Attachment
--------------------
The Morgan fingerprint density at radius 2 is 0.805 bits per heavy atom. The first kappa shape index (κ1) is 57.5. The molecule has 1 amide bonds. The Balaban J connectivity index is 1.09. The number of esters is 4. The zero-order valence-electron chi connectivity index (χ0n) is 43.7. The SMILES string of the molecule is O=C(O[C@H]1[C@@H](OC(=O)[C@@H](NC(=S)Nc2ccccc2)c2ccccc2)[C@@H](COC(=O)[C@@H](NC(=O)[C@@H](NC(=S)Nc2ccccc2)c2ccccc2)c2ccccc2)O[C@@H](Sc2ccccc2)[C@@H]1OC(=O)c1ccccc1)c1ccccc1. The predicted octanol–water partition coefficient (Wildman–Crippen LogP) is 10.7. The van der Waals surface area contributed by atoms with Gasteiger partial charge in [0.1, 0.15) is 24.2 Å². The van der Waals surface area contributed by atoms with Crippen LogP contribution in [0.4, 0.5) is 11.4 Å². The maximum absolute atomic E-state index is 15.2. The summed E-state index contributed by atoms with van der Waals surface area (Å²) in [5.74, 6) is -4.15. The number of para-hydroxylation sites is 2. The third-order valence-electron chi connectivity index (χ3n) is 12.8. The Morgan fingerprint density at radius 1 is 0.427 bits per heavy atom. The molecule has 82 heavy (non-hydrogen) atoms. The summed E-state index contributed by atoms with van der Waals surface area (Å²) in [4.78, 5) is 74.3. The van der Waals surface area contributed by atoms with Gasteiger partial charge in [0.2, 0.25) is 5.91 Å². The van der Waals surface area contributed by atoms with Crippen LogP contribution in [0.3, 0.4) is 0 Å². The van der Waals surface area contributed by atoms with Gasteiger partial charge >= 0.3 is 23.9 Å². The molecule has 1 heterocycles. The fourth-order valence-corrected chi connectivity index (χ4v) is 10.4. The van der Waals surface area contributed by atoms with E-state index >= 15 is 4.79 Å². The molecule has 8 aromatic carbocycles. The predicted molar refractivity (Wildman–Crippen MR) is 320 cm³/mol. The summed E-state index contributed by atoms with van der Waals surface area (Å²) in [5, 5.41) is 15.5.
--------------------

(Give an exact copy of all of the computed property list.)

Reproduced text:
The Morgan fingerprint density at radius 2 is 0.805 bits per heavy atom. The first kappa shape index (κ1) is 57.5. The molecule has 1 amide bonds. The Balaban J connectivity index is 1.09. The number of esters is 4. The zero-order valence-electron chi connectivity index (χ0n) is 43.7. The SMILES string of the molecule is O=C(O[C@H]1[C@@H](OC(=O)[C@@H](NC(=S)Nc2ccccc2)c2ccccc2)[C@@H](COC(=O)[C@@H](NC(=O)[C@@H](NC(=S)Nc2ccccc2)c2ccccc2)c2ccccc2)O[C@@H](Sc2ccccc2)[C@@H]1OC(=O)c1ccccc1)c1ccccc1. The predicted octanol–water partition coefficient (Wildman–Crippen LogP) is 10.7. The van der Waals surface area contributed by atoms with Gasteiger partial charge in [0.1, 0.15) is 24.2 Å². The van der Waals surface area contributed by atoms with Crippen LogP contribution in [0.4, 0.5) is 11.4 Å². The maximum absolute atomic E-state index is 15.2. The summed E-state index contributed by atoms with van der Waals surface area (Å²) in [5.74, 6) is -4.15. The number of para-hydroxylation sites is 2. The third-order valence-electron chi connectivity index (χ3n) is 12.8. The Morgan fingerprint density at radius 1 is 0.427 bits per heavy atom. The molecule has 82 heavy (non-hydrogen) atoms. The summed E-state index contributed by atoms with van der Waals surface area (Å²) in [4.78, 5) is 74.3. The van der Waals surface area contributed by atoms with Gasteiger partial charge in [0.2, 0.25) is 5.91 Å². The van der Waals surface area contributed by atoms with Crippen LogP contribution in [0.3, 0.4) is 0 Å². The van der Waals surface area contributed by atoms with Gasteiger partial charge >= 0.3 is 23.9 Å². The molecule has 1 heterocycles. The fourth-order valence-corrected chi connectivity index (χ4v) is 10.4. The van der Waals surface area contributed by atoms with E-state index >= 15 is 4.79 Å². The molecule has 8 aromatic carbocycles. The predicted molar refractivity (Wildman–Crippen MR) is 320 cm³/mol. The summed E-state index contributed by atoms with van der Waals surface area (Å²) in [5, 5.41) is 15.5.